MetaFilter, a news and discussion site founded in 1999, caught some attention this week after announcing that a Google penalty has damaged its business, causing the website to let staff go. The effects of Google penalties on sites both large and small are nothing new, but in the case of MetaFilter, it’s hard to say what went wrong. As Google continues to distribute penalties, both manually and automatically, the search engine is remaining tight-lipped in terms of giving explicit reasons. Without confirmed reasoning, SEOs continue to speculate about what caused the fall of MetaFilter.
Google has released new updates for its Chrome web browsers on OS devices, among which are “hotwording” capabilities. “Okay Google” voice search is now implemented on the US version of Google.com, and Chrome’s new tab page. This voice search feature will work automatically upon opening a new tab or navigating to the main Google page, and it will not require a user to click or complete any other input prompts. Other new features with this update include folders to organize apps, and a “captive portal detection” feature that will make it easier for Chrome users to access the Internet in locations with wifi.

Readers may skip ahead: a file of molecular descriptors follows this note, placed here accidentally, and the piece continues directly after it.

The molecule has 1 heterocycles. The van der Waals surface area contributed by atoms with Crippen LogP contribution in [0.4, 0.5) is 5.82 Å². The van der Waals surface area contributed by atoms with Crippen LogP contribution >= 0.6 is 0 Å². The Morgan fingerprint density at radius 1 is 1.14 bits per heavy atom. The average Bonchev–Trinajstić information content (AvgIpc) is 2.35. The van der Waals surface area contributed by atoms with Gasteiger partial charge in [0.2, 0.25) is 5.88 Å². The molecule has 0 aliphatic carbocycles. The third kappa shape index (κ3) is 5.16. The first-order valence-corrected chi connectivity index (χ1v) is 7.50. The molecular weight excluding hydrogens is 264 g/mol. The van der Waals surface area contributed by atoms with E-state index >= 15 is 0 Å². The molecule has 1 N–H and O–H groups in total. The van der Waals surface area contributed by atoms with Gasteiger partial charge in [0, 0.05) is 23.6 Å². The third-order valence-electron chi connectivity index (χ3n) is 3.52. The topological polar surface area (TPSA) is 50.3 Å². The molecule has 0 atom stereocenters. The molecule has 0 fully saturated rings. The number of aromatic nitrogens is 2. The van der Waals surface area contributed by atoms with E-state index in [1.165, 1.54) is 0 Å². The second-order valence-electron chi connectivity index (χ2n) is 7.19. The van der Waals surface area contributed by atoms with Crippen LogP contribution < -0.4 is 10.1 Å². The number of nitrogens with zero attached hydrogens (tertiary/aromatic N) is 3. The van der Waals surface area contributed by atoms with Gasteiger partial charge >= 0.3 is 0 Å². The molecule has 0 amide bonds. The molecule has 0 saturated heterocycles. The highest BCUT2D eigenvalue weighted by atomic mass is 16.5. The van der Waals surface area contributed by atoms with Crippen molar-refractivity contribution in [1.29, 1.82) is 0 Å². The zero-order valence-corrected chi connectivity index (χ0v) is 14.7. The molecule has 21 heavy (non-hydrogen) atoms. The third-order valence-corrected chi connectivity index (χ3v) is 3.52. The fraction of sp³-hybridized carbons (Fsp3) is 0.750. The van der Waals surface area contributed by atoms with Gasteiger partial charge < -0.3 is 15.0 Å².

Facebook may be looking to change the online dating game with a simple, but powerful, new feature on user profiles. For users who don’t set their relationship statuses, an “Ask” button will appear at the top of their profiles, allowing friends to ping them and inquire about their love lives. Not only can this new button spark romantic flames, but for advertisers, too, it is a handy tool for attaining data to help with targeting ads.
However, if the “ask” button seems like an unwanted invasion of privacy, Facebook is also making new strides to protect its user content. In 2009, the world’s most popular social network gave its users the ability to share posts publicly with the world, which then became the default privacy setting on user content. With the newest update, that default is changing—now when a person signs up for Facebook, their posts will automatically be viewable to just his or her friends. In addition, a prompt will be implemented to encourage users to do a checkup on who they’re sharing with and which apps they’ve given permissions to. These decisions notably simplify the idea of privacy settings, which will make the website safer for more people.
Microsoft has introduced its newest tablet, which the company claims may be able to replace laptops. The Surface Pro 3 boasts a 12-inch screen, a 9.1 mm thickness, and a weight of 1.76 pounds (without a keyboard). Currently available for pre-order, the tablet will cost $799, and among its robust features is the pen that comes along with it. The pen (not a stylus!) can turn the device on, launch OneNote, and write with no lag between the act of writing and the “ink” appearing on the screen. The Surface Pro 3, meant to compete with Apple’s Macbook Air, is the lightest Intel Core product on the market, and its promises to eliminate the need for laptops immediately set high expectations for its release.